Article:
OKLAHOMA CITY (April 26, 2011) – The Oklahoma House of Representatives voted today to increase educational opportunity for needy children through a new scholarship tax credit program.
Senate Bill 969, by state Sen. Dan Newberry and state Rep. Lee Denney, would create the “Oklahoma Equal Opportunity Education Scholarship Act.”
“This legislation provides an opportunity for Oklahomans to help poor children obtain a quality education,” said state Rep. Lee Denney, R-Cushing. “It provides a much-needed new source of education funding to benefit the students who are most at-risk.”
The bill would allow a tax credit equal to 50 percent of the amount contributed to a scholarship-granting organization up to $1,000 per person, $2,000 per couple or up to $100,000 per business entity.
The total credit authorized could not exceed $1.75 million annually.
Scholarships funded through the tax credit program would serve children from low-income families and allow them to attend private schools. The privately funded scholarships would pay up to $5,000 or 80 percent of the average per-pupil expenditure in the school district where the recipient student resides. Scholarships for special needs students under the bill would cover up to $25,000.
The measure further allows the same tax credit to any taxpayer who makes a contribution to an eligible educational improvement grant organization. For any taxpayer who makes a commitment to contribute the same amount for two additional years, the credit would be equal to 75 percent of the amount of the contribution.
Overall, the bill provides for a maximum $5 million in annual credits allowed – $3.5 million would go to individual scholarships, while the remaining $1.5 million would fund grants to help rural schools in areas where private school is not an option.
“This legislation would direct more funding to rural schools to help them offer courses that are not feasible under current budget constraints,” Denney said. “This legislation will help all students who have trouble accessing high-level academic courses and instruction, whether they live in the inner city or rural Oklahoma.”
She said Senate Bill 969 could direct more money to education without any true impact on state finances because of existing tax practices.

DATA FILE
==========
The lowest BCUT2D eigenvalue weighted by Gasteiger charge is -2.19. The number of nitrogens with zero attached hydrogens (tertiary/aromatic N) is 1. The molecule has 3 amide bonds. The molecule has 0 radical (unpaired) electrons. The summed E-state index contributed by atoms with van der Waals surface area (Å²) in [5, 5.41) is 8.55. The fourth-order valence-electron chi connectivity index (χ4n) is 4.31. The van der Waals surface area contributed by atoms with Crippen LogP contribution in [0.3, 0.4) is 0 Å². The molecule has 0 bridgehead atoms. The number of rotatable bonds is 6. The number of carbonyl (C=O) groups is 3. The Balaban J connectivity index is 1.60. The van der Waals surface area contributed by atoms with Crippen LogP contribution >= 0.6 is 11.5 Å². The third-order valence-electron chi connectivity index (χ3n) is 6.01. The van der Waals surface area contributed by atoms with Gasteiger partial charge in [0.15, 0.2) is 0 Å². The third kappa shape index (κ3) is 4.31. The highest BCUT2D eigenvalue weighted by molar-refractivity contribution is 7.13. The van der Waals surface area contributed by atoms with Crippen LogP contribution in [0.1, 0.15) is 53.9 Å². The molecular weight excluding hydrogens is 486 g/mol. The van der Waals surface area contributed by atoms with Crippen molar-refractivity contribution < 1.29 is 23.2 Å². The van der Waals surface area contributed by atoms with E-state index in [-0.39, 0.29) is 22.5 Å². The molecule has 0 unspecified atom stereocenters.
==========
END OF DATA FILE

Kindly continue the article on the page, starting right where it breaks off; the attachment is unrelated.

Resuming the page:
“The money going to these scholarship programs is money the state would never have received anyway since it would have been sheltered through other tax breaks already on the books,” Denney said. “By providing citizens a way to obtain the same tax breaks while also benefiting needy children in both urban and rural areas, we are maximizing the use of those dollars to benefit poor children who would otherwise be denied the education they desperately need to break the cycle of poverty and create a better life for their families.
“This bill is about helping kids and schools that don’t have the means to obtain and provide the opportunities taken for granted in other parts of our state.”
Senate Bill 969 passed the Oklahoma House of Representatives on a 64-33 vote. It now returns to the state Senate for further consideration.
The Tax Commission is directed to maintain a listing of all credits reserved during each tax year. When the five million dollars ($5.0 million), the maximum amount of credits available each year, is reached the Commission will notify all scholarship granting organizations that no additional credits are available for the year. Should eligible claims exceed the cap, the Commission will determine each taxpayer’s proportionate share of the total credit pool.
The measure allows $5.0 million to be generated in tax years 2011 and in 2012, while claims may not be made until tax year 2013. The existence of qualified claims are assumed to sufficient to alter withholding and estimated pay remittances in tax year 2013 resulting in an FY-13 estimated revenue decrease of $4.0 million. The remaining $6.0 million in credits earned in tax years 2011 and 2012 plus $5.0 million in credits earned in tax year 2013 are expected to be claimed in FY-14 ($11.0 million).
The Tax Commission also estimates the need for two staff auditors for monitoring of the program, at a recurring cost of $108,000 and one-time $14,746 cost for equipment and IT programming, for an FY-12 administrative cost of $115,746.